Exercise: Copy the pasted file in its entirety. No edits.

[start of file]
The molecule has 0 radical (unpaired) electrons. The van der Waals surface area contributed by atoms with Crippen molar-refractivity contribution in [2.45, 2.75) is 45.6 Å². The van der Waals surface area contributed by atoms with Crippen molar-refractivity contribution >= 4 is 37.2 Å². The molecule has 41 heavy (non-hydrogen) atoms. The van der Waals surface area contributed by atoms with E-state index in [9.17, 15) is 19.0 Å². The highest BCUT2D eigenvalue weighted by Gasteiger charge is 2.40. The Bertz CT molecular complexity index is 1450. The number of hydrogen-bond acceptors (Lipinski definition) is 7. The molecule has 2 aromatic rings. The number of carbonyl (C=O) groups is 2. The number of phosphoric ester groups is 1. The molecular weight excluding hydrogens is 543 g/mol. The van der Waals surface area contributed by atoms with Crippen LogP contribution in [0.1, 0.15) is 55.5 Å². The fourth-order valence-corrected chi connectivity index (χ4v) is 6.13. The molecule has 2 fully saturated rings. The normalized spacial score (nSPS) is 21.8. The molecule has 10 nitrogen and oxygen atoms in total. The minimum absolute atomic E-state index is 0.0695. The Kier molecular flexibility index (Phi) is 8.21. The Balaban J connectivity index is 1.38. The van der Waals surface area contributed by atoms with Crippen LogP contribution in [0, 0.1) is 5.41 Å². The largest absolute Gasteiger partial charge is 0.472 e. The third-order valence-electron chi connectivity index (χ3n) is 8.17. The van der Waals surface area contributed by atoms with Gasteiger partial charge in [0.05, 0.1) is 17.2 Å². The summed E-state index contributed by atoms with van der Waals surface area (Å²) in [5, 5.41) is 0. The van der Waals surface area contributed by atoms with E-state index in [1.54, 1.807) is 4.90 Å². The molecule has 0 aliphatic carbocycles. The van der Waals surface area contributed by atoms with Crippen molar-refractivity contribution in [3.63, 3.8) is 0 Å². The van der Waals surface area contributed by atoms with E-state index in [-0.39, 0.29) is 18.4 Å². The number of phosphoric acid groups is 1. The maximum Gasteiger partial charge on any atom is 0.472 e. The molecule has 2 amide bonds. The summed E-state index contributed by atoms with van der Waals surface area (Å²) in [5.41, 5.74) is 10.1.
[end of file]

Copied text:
The molecule has 0 radical (unpaired) electrons. The van der Waals surface area contributed by atoms with Crippen molar-refractivity contribution in [2.45, 2.75) is 45.6 Å². The van der Waals surface area contributed by atoms with Crippen molar-refractivity contribution >= 4 is 37.2 Å². The molecule has 41 heavy (non-hydrogen) atoms. The van der Waals surface area contributed by atoms with E-state index in [9.17, 15) is 19.0 Å². The highest BCUT2D eigenvalue weighted by Gasteiger charge is 2.40. The Bertz CT molecular complexity index is 1450. The number of hydrogen-bond acceptors (Lipinski definition) is 7. The molecule has 2 aromatic rings. The number of carbonyl (C=O) groups is 2. The number of phosphoric ester groups is 1. The molecular weight excluding hydrogens is 543 g/mol. The van der Waals surface area contributed by atoms with Crippen LogP contribution in [0.1, 0.15) is 55.5 Å². The fourth-order valence-corrected chi connectivity index (χ4v) is 6.13. The molecule has 2 fully saturated rings. The normalized spacial score (nSPS) is 21.8. The molecule has 10 nitrogen and oxygen atoms in total. The minimum absolute atomic E-state index is 0.0695. The Kier molecular flexibility index (Phi) is 8.21. The Balaban J connectivity index is 1.38. The van der Waals surface area contributed by atoms with Crippen LogP contribution in [0, 0.1) is 5.41 Å². The largest absolute Gasteiger partial charge is 0.472 e. The third-order valence-electron chi connectivity index (χ3n) is 8.17. The van der Waals surface area contributed by atoms with Gasteiger partial charge in [0.05, 0.1) is 17.2 Å². The summed E-state index contributed by atoms with van der Waals surface area (Å²) in [5, 5.41) is 0. The van der Waals surface area contributed by atoms with E-state index in [1.54, 1.807) is 4.90 Å². The molecule has 0 aliphatic carbocycles. The van der Waals surface area contributed by atoms with Crippen molar-refractivity contribution in [3.63, 3.8) is 0 Å². The van der Waals surface area contributed by atoms with E-state index in [-0.39, 0.29) is 18.4 Å². The number of phosphoric acid groups is 1. The maximum Gasteiger partial charge on any atom is 0.472 e. The molecule has 2 amide bonds. The summed E-state index contributed by atoms with van der Waals surface area (Å²) in [5.41, 5.74) is 10.1.